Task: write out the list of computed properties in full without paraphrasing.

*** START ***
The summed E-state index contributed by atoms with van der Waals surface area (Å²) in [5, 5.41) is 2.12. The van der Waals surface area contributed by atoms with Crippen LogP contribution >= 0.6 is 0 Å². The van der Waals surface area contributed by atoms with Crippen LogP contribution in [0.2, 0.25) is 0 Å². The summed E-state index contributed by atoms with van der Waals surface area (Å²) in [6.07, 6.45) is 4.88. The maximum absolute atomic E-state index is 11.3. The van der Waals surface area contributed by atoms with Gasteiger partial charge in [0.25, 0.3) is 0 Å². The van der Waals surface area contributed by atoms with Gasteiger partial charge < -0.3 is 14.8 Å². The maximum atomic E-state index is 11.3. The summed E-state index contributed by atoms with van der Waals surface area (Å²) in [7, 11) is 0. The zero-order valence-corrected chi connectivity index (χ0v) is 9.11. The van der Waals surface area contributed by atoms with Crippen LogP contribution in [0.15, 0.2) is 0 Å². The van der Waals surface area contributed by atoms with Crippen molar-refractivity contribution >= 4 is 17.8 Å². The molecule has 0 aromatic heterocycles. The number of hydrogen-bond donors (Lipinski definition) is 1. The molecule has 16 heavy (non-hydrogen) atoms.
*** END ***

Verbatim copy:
The summed E-state index contributed by atoms with van der Waals surface area (Å²) in [5, 5.41) is 2.12. The van der Waals surface area contributed by atoms with Crippen LogP contribution >= 0.6 is 0 Å². The van der Waals surface area contributed by atoms with Crippen LogP contribution in [0.2, 0.25) is 0 Å². The summed E-state index contributed by atoms with van der Waals surface area (Å²) in [6.07, 6.45) is 4.88. The maximum absolute atomic E-state index is 11.3. The van der Waals surface area contributed by atoms with Gasteiger partial charge in [0.25, 0.3) is 0 Å². The van der Waals surface area contributed by atoms with Gasteiger partial charge < -0.3 is 14.8 Å². The maximum atomic E-state index is 11.3. The summed E-state index contributed by atoms with van der Waals surface area (Å²) in [7, 11) is 0. The zero-order valence-corrected chi connectivity index (χ0v) is 9.11. The van der Waals surface area contributed by atoms with Crippen LogP contribution in [0.15, 0.2) is 0 Å². The van der Waals surface area contributed by atoms with Crippen molar-refractivity contribution >= 4 is 17.8 Å². The molecule has 0 aromatic heterocycles. The number of hydrogen-bond donors (Lipinski definition) is 1. The molecule has 16 heavy (non-hydrogen) atoms.